University of Twente Student Theses


Web-based self-care for acute non-specific low back pain: An exploratory study of user experience and acceptability

Yuan, W. (2017) Web-based self-care for acute non-specific low back pain: An exploratory study of user experience and acceptability.

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Abstract:This study is an initial attempt to gain insight into the experiences and acceptance of people with acute non-specific low back pain receiving web-based self-care prior to visiting health care providers in Twente. The self-care was performed on, which is an online intervention providing healthcare service to chronic ill patients at home. Literature study and semi-structured interviews were conducted to identify available effective exercises in physiotherapy. Existing exercises on were then categorized for the web-based self-care of patients with acute non-specific low back pain. A mixed-methods approach was applied to elicit participants’ perception and experience in using the web-based self-care. The data were analyzed using qualitative analysis methods.Ten physiotherapists were interviewed. Combined with findings from literature study, exercises were categorized into four groups: range of motion (mobilization), stabilization, relaxation and pregnancy-related low back pain exercises. The advice was added by strong support from physiotherapists. Fifteen participants who self-reported with acute non-specific low back pain used the web-based self-care for one time, as lab study. Participants expressed the self-care was easy to understand and perform. They also showed interest and inclination to continue using it in real life. The key barrier in using web-based self-care was the lack of supervision from health care providers.Overall, the web-based self-care appeared to be an acceptable online tool for people with acute low back pain to perform exercises independently. The performed exercises were retrieved mainly from physiotherapy clinical treatment. The findings are promising and suggest further study on the feasibility and effectiveness of using the web-based self-care.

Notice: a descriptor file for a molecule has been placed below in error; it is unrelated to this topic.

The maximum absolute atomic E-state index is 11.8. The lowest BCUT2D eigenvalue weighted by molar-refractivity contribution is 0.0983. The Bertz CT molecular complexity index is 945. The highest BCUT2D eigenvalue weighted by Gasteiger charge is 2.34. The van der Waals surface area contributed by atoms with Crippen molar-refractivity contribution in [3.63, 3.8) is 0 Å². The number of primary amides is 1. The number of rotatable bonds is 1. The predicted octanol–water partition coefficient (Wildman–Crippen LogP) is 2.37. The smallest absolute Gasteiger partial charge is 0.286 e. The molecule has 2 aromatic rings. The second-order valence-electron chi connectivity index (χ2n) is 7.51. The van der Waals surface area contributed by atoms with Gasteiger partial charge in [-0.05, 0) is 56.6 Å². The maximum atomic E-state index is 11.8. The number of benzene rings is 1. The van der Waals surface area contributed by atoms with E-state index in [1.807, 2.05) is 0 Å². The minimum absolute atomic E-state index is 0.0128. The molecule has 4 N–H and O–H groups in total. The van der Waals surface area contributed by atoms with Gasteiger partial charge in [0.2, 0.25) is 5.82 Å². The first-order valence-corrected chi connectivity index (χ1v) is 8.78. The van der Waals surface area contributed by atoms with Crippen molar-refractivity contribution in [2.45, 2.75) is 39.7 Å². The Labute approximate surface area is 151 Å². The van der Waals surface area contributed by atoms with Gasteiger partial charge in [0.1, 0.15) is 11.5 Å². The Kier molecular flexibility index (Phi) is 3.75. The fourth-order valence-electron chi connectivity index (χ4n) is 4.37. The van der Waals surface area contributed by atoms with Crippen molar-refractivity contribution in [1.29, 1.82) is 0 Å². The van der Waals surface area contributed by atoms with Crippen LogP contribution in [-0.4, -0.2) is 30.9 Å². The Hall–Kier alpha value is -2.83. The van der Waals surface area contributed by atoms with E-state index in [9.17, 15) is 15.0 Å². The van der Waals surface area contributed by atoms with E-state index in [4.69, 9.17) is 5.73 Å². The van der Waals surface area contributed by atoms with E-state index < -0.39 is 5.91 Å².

Item Type:Essay (Master)
Faculty:TNW: Science and Technology
Subject:50 technical science in general
Programme:Health Sciences MSc (66851)
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